Union Defeated at Battle of Monocacy in Maryland

July 9, 1864

President Lincoln writes John W. Garrett, president of the president of the Baltimore and Ohio Railroad: “What have you heard about a battle at Monococy to-day? We have nothing about it here except what you say.” Garrett responded early that night: “At 10:30 this a.m. operator at Monocacy stated there was then severe fighting near that point, our forces shelling the enemy, who had advanced to within three-quarters of a mile of Monocacy on the road from Frederick to Georgetown….Our telegraph operator at Monrovia, which is eight miles east of Monocacy, this instant telegraphs that an aide of General [Lew] Wallace has arrived there, who reports that `our troops at Monocacy have given way, and that General Wallace has been badly defeated,’ the bridge having been abandoned.”

General Grant telegraphs Henry W. Halleck at 6 P.M. on July 9: “Forces enough to defeat all that Early has with him should get in his rear south of him, and follow him up sharply, leaving him to go north, defending depots, towns, &c., with small garrisons and the militia. If the President thinks it advisable that I should go to Washington in person I can start in an hour after receiving notice….” Historian Brooks Simpson noted in Ulysses S. Grant: Triumph Over Adversity, 1822-1865: “If Grant had to leave the Petersburg front for any reason, Butler, by virtue of his seniority in rank, would command both his army and the Army of the Potomac. Yet Lincoln, anxious to dispose of Early, wanted Grant to do just that. He suggested that his general-in-chief take charge of matters around Washington ‘and make a vigorous effort to destroy the enemie’s force in this vicinity.’ That thought had crossed Grant’s mind on July 9, but by the time the president’s message arrived, Grant had met with Butler and Smith. For the general-in-chief to leave now would be one command crisis too many. He decided to stay at City Point, informing Lincoln that ‘it would have a bad effect for me to leave here.’ Besides, he believed that with the force at hand ‘the enemy will never be able to get back with much of his force.’

Just before midnight, General Henry W. Halleck telegraphs General Wallace: “I am directed by the President to say that you will rally your forces and make every possible effort to retard the enemy’s march on Baltimore.”

President Lincoln writes New York Tribune editor Horace Greeley’s suggestion that there are Confederate representatives in Canada prepared to negotiate peace: “Your letter of the 7th, with inclosures, received. If you can find, any person anywhere professing to have any proposition of Jefferson Davis in writing, for peace, embracing the restoration of the Union and abandonment of slavery, what ever else it embraces, say to him he may come to me with you, and that if he really brings such proposition, he shall, at the least, have conduct, with the paper (and without publicity, if he choose) to the point where you shall met him. The same, if there be two or more persons.

Greeley had written Lincoln on July 7: “I venture to inclose you a letter and telegraphic dispatch that I received yesterday from our irrepressible friend, Colorado Jewett, at Niagara Falls. I think they deserve attention. Of course, I do not indorse Jewett’s positive avertment that his friends…have ‘full powers’ from J.D., though I do not doubt that he thinks they have. I let that statement stand as simply evidencing the anxiety of the Confederates everywhere for peace. So much is beyond the doubt.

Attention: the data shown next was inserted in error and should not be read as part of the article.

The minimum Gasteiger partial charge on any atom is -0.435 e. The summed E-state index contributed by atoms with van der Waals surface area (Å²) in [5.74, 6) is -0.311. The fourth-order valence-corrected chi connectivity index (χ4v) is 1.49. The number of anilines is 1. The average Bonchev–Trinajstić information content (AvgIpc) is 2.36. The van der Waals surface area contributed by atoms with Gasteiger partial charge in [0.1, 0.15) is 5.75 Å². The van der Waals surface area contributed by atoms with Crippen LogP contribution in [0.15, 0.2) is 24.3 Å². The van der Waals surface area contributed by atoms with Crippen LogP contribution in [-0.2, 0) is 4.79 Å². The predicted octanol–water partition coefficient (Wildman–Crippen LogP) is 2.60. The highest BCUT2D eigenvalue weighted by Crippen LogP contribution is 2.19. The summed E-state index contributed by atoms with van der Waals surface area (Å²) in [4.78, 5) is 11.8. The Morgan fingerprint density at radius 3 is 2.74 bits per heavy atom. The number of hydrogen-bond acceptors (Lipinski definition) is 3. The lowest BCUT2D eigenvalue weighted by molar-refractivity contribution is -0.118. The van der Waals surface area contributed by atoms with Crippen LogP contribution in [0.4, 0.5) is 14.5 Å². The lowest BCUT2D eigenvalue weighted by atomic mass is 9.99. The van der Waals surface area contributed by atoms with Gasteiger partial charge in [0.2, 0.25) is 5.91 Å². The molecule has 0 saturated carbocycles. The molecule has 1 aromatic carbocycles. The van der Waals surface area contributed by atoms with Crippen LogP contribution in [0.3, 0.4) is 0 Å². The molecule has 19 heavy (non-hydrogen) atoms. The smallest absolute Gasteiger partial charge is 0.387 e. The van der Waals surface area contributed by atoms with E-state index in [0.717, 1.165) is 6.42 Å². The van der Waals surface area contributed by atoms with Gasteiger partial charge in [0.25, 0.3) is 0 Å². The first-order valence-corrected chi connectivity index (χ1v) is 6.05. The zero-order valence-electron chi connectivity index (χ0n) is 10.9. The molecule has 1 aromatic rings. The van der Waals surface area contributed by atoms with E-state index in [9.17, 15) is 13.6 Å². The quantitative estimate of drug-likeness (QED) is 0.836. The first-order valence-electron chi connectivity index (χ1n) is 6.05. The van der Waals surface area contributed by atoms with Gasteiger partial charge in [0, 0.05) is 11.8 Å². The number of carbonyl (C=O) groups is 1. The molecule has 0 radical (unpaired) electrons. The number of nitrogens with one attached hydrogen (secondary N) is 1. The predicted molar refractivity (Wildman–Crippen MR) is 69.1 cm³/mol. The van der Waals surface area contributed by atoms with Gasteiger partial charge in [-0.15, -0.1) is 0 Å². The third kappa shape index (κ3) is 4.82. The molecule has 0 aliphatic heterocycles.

And thereupon I venture to remind you that our bleeding, bankrupt, almost dying country also longs for peace–shudders at the prospect of fresh conscriptions, of further wholesale devastations, and of new rivers of human blood. And a wide-spread conviction that the Government…are not anxious for Peace, and do not improve proferred opportunities to achieve it, is doing great harm now, and is morally certain, unless removed, to do far greater in the approaching Elections…

I entreat you, in your own time and manner, to submit overtures for pacification to the Southern insurgents which the impartial must pronounce frank and generous. If only with a view to the momentous Election soon to occur in North Carolina, and of the Draft to be enforced in the Free States, this should bedone at once.

I would give the safe conduct required by the Rebel envoys at Niagara…but you may see reasons for declining it. But, whether through them or otherwise, do not, I entreat you, fail to make the Southern people comprehend that you and all of us are anxious for peace…

Mr. President, I fear you do not realize how intently the people desire any peace consistent with the national integrity and honor…With United States stocks worth but forty cents in gold per dollar, and drafting about to commence on the third million of Union soldiers, can this be wondered at?

I do not say that a just peace is now attainable, though I believe it to be so. But I do say, that a frank offer by you to the insurgents of terms…will…prove an immense and sorely needed advantage to the national cause; it may save us from a northern insurrection…

I beg you to invite those now at Niagara to exhibit their credentials and submit their ultimatum.

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Published in: on July 9, 2014 at 9:00 am  Leave a Comment  

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